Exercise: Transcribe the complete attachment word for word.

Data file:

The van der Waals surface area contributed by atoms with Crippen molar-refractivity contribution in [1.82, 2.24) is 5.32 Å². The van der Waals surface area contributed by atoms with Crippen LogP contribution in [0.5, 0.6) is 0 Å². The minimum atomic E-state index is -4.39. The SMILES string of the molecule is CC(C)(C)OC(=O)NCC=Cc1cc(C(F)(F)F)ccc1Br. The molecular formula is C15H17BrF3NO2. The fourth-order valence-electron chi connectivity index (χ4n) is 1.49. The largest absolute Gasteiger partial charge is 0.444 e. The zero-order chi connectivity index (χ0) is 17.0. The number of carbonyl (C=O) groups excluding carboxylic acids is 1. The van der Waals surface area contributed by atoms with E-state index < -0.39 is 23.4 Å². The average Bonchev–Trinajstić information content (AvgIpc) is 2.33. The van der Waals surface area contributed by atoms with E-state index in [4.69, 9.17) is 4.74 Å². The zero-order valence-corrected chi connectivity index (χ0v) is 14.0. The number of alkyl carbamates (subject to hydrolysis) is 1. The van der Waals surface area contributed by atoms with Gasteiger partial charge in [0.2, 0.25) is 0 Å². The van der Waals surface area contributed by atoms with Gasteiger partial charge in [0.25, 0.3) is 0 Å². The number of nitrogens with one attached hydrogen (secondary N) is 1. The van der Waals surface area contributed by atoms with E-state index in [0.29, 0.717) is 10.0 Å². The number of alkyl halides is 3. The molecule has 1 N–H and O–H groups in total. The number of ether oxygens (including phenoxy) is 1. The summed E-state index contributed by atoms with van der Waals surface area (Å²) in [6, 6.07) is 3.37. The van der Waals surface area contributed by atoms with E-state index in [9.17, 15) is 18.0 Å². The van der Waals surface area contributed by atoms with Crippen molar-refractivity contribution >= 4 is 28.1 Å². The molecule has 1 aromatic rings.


The van der Waals surface area contributed by atoms with Crippen molar-refractivity contribution in [1.82, 2.24) is 5.32 Å². The van der Waals surface area contributed by atoms with Crippen LogP contribution in [0.5, 0.6) is 0 Å². The minimum atomic E-state index is -4.39. The SMILES string of the molecule is CC(C)(C)OC(=O)NCC=Cc1cc(C(F)(F)F)ccc1Br. The molecular formula is C15H17BrF3NO2. The fourth-order valence-electron chi connectivity index (χ4n) is 1.49. The largest absolute Gasteiger partial charge is 0.444 e. The zero-order chi connectivity index (χ0) is 17.0. The number of carbonyl (C=O) groups excluding carboxylic acids is 1. The van der Waals surface area contributed by atoms with E-state index < -0.39 is 23.4 Å². The average Bonchev–Trinajstić information content (AvgIpc) is 2.33. The van der Waals surface area contributed by atoms with E-state index in [4.69, 9.17) is 4.74 Å². The zero-order valence-corrected chi connectivity index (χ0v) is 14.0. The number of alkyl carbamates (subject to hydrolysis) is 1. The van der Waals surface area contributed by atoms with Gasteiger partial charge in [0.2, 0.25) is 0 Å². The van der Waals surface area contributed by atoms with Gasteiger partial charge in [0.25, 0.3) is 0 Å². The number of nitrogens with one attached hydrogen (secondary N) is 1. The van der Waals surface area contributed by atoms with E-state index in [0.29, 0.717) is 10.0 Å². The number of alkyl halides is 3. The molecule has 1 N–H and O–H groups in total. The number of ether oxygens (including phenoxy) is 1. The summed E-state index contributed by atoms with van der Waals surface area (Å²) in [6, 6.07) is 3.37. The van der Waals surface area contributed by atoms with E-state index in [9.17, 15) is 18.0 Å². The van der Waals surface area contributed by atoms with Crippen molar-refractivity contribution >= 4 is 28.1 Å². The molecule has 1 aromatic rings.